A storm in a tea cup?
Posted by Matt Walker on January 11, 2010
Last week, Gordon Brown faced another abortive attempt to unseat him as Labour leader and prime minister. This time it was former cabinet ministers Geoff Hoon and Patricia Hewitt who wielded the knife behind Brown’s back.
The attempted coup failed but it was interesting to see how long it took cabinet ministers to rally round Brown. Why the attempt to topple Brown failed is nicely described by the BBC’s Nick Robinson, and also how it took Foreign Secretary David Miliband 7 hours after the plot was revealed to line up behind the prime minister.
It is clear that several cabinet ministers do not want Brown because they believe he will lose the next election. Some have also muttered surreptitiously to journalists that the government is run by Brown, Ed Balls and Peter Mandelson, with little room for anyone else.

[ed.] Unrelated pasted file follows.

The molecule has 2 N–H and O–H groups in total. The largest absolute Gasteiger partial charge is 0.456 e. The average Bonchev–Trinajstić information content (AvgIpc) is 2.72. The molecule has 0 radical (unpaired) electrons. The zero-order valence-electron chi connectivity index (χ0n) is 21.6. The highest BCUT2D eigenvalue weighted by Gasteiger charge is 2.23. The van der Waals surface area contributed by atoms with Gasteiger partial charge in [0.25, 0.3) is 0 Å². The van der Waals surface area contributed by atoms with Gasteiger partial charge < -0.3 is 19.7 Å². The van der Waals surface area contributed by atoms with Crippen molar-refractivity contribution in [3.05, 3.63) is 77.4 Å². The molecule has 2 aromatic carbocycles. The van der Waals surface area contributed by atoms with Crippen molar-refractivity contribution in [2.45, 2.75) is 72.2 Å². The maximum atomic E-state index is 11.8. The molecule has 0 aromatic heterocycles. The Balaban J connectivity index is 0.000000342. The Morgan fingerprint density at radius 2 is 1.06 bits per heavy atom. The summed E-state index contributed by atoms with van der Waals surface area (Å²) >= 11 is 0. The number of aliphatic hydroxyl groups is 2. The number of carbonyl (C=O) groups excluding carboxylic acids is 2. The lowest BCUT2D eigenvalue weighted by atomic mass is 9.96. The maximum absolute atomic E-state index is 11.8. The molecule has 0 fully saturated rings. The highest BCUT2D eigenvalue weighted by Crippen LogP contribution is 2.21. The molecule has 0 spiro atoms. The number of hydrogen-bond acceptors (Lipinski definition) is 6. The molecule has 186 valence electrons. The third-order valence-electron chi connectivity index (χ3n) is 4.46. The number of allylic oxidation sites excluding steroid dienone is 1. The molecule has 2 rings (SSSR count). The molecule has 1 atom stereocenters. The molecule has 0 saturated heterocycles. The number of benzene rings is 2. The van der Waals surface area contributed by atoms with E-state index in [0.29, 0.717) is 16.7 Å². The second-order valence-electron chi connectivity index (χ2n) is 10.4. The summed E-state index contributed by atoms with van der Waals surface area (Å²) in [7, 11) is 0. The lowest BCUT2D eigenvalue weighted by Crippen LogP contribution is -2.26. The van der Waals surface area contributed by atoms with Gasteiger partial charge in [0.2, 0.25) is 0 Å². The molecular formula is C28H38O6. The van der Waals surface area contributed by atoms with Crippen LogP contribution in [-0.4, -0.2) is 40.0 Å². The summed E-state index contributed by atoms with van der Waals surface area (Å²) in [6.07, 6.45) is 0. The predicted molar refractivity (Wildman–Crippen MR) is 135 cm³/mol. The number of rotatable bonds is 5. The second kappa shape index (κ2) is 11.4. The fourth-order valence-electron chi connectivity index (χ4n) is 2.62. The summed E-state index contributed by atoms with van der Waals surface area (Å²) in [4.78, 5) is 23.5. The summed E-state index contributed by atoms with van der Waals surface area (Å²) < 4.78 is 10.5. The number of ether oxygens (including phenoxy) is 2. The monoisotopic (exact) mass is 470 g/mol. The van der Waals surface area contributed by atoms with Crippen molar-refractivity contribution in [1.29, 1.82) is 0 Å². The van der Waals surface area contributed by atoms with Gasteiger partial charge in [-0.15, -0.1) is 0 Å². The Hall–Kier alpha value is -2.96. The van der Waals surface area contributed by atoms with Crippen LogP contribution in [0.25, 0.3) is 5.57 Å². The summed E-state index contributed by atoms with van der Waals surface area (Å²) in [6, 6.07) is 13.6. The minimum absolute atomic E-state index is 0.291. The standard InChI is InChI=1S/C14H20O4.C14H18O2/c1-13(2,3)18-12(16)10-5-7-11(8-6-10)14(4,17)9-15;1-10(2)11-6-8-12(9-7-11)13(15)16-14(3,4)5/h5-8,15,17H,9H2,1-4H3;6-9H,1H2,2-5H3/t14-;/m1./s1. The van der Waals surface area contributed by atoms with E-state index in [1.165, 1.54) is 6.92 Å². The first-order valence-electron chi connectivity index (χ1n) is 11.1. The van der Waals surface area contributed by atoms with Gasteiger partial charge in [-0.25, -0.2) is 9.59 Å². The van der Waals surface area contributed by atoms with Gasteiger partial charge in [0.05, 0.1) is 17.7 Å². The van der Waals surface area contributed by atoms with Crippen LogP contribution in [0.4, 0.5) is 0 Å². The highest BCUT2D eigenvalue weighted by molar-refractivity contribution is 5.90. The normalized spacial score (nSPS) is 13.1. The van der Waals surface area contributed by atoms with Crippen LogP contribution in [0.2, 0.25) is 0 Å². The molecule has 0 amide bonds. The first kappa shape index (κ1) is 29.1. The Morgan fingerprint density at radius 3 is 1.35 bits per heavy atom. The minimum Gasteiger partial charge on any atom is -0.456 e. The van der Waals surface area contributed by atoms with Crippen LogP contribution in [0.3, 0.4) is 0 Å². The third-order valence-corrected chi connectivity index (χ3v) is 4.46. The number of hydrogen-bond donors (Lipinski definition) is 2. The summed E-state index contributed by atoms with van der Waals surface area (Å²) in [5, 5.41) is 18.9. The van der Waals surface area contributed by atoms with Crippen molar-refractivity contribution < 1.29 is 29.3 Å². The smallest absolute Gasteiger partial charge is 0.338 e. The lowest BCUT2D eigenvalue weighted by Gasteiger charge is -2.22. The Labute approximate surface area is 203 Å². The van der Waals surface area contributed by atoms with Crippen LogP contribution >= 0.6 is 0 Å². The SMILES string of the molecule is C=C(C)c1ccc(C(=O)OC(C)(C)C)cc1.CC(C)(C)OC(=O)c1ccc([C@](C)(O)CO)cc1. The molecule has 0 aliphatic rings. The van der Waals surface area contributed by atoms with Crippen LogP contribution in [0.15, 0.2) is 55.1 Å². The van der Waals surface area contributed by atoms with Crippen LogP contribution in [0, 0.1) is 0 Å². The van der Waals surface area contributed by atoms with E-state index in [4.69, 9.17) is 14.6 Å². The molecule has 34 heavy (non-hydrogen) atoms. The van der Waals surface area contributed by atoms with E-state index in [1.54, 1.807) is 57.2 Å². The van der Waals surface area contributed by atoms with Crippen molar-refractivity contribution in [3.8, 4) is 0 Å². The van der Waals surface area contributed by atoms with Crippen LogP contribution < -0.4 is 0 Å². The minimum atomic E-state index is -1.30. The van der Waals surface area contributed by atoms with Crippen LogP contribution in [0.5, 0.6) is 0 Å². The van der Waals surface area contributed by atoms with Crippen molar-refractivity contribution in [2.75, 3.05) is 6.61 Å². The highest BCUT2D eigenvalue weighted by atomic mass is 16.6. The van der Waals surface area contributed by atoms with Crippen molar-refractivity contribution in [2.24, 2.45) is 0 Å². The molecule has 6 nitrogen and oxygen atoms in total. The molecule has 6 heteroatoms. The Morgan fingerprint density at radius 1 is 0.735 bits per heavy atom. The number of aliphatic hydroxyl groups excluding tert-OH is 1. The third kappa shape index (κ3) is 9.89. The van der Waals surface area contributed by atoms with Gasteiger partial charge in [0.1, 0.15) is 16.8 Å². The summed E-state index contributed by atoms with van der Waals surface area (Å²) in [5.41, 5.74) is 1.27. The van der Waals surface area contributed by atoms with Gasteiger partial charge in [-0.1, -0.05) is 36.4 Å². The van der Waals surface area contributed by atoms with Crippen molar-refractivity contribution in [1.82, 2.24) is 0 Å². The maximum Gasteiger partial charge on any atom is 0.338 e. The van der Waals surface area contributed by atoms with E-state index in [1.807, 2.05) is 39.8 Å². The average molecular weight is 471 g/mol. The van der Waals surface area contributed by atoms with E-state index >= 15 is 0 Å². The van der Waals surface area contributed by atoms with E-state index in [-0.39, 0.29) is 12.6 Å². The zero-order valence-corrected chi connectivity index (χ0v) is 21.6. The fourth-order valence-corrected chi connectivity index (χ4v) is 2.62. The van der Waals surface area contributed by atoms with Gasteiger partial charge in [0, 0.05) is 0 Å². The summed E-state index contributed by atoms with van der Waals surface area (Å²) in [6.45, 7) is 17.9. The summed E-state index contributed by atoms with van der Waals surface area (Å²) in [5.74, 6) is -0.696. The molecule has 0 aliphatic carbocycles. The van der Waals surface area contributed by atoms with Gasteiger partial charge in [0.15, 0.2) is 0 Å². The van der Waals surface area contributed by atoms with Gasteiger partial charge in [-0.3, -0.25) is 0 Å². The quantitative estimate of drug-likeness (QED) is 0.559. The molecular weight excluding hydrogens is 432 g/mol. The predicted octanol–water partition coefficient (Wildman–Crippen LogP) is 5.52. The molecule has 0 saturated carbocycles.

On policy matters, there seems to be a fear that Labour will pursue a core vote strategy at the next election, whilst Alastair Darling has been unhappy for some time with the government’s reluctance to come clean over public spending cuts. Whatever the truth, this is bad for Labour. Divided parties don’t win elections, and Labour are perceived by the electorate to be the most divided of the 3 major parties.
Should Labour ditch Brown now, or simply wait until they are defeated before they get a new person in? Or do you think Labour can win with Brown in charge?